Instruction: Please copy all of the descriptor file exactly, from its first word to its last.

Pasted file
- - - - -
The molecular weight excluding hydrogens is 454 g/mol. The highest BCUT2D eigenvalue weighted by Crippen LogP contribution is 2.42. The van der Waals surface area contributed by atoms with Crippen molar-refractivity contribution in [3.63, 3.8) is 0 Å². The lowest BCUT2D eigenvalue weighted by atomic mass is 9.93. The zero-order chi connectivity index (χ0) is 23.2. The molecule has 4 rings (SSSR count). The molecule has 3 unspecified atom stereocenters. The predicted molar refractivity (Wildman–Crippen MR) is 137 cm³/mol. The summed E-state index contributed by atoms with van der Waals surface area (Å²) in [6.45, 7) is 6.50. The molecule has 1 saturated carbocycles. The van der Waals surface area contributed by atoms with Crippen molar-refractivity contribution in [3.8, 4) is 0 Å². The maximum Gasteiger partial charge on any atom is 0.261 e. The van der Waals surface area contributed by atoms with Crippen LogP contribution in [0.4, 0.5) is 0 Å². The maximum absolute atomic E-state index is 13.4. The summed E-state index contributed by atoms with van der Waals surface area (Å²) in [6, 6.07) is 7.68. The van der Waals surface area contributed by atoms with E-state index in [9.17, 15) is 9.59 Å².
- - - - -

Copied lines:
The molecular weight excluding hydrogens is 454 g/mol. The highest BCUT2D eigenvalue weighted by Crippen LogP contribution is 2.42. The van der Waals surface area contributed by atoms with Crippen molar-refractivity contribution in [3.63, 3.8) is 0 Å². The lowest BCUT2D eigenvalue weighted by atomic mass is 9.93. The zero-order chi connectivity index (χ0) is 23.2. The molecule has 4 rings (SSSR count). The molecule has 3 unspecified atom stereocenters. The predicted molar refractivity (Wildman–Crippen MR) is 137 cm³/mol. The summed E-state index contributed by atoms with van der Waals surface area (Å²) in [6.45, 7) is 6.50. The molecule has 1 saturated carbocycles. The van der Waals surface area contributed by atoms with Crippen molar-refractivity contribution in [3.8, 4) is 0 Å². The maximum Gasteiger partial charge on any atom is 0.261 e. The van der Waals surface area contributed by atoms with Crippen LogP contribution in [0.4, 0.5) is 0 Å². The maximum absolute atomic E-state index is 13.4. The summed E-state index contributed by atoms with van der Waals surface area (Å²) in [6, 6.07) is 7.68. The van der Waals surface area contributed by atoms with E-state index in [9.17, 15) is 9.59 Å².